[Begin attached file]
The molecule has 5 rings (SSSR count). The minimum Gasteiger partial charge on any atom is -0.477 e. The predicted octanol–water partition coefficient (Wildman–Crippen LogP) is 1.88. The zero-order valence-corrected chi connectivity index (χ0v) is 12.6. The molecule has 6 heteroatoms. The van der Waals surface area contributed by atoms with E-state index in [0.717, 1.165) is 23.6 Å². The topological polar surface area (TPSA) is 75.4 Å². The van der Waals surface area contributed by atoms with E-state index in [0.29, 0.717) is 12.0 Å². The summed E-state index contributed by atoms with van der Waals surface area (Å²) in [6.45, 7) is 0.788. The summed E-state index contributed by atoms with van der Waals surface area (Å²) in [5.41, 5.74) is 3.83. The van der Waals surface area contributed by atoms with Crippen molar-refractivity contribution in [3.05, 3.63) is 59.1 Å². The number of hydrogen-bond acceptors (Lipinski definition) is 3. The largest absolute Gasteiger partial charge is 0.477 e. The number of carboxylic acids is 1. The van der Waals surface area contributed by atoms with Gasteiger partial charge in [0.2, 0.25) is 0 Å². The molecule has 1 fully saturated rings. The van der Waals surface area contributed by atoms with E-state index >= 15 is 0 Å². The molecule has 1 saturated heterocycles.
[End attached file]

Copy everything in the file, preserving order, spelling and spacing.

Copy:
The molecule has 5 rings (SSSR count). The minimum Gasteiger partial charge on any atom is -0.477 e. The predicted octanol–water partition coefficient (Wildman–Crippen LogP) is 1.88. The zero-order valence-corrected chi connectivity index (χ0v) is 12.6. The molecule has 6 heteroatoms. The van der Waals surface area contributed by atoms with E-state index in [0.717, 1.165) is 23.6 Å². The topological polar surface area (TPSA) is 75.4 Å². The van der Waals surface area contributed by atoms with E-state index in [0.29, 0.717) is 12.0 Å². The summed E-state index contributed by atoms with van der Waals surface area (Å²) in [6.45, 7) is 0.788. The summed E-state index contributed by atoms with van der Waals surface area (Å²) in [5.41, 5.74) is 3.83. The van der Waals surface area contributed by atoms with Crippen molar-refractivity contribution in [3.05, 3.63) is 59.1 Å². The number of hydrogen-bond acceptors (Lipinski definition) is 3. The largest absolute Gasteiger partial charge is 0.477 e. The number of carboxylic acids is 1. The van der Waals surface area contributed by atoms with Gasteiger partial charge in [0.2, 0.25) is 0 Å². The molecule has 1 fully saturated rings. The van der Waals surface area contributed by atoms with E-state index >= 15 is 0 Å². The molecule has 1 saturated heterocycles.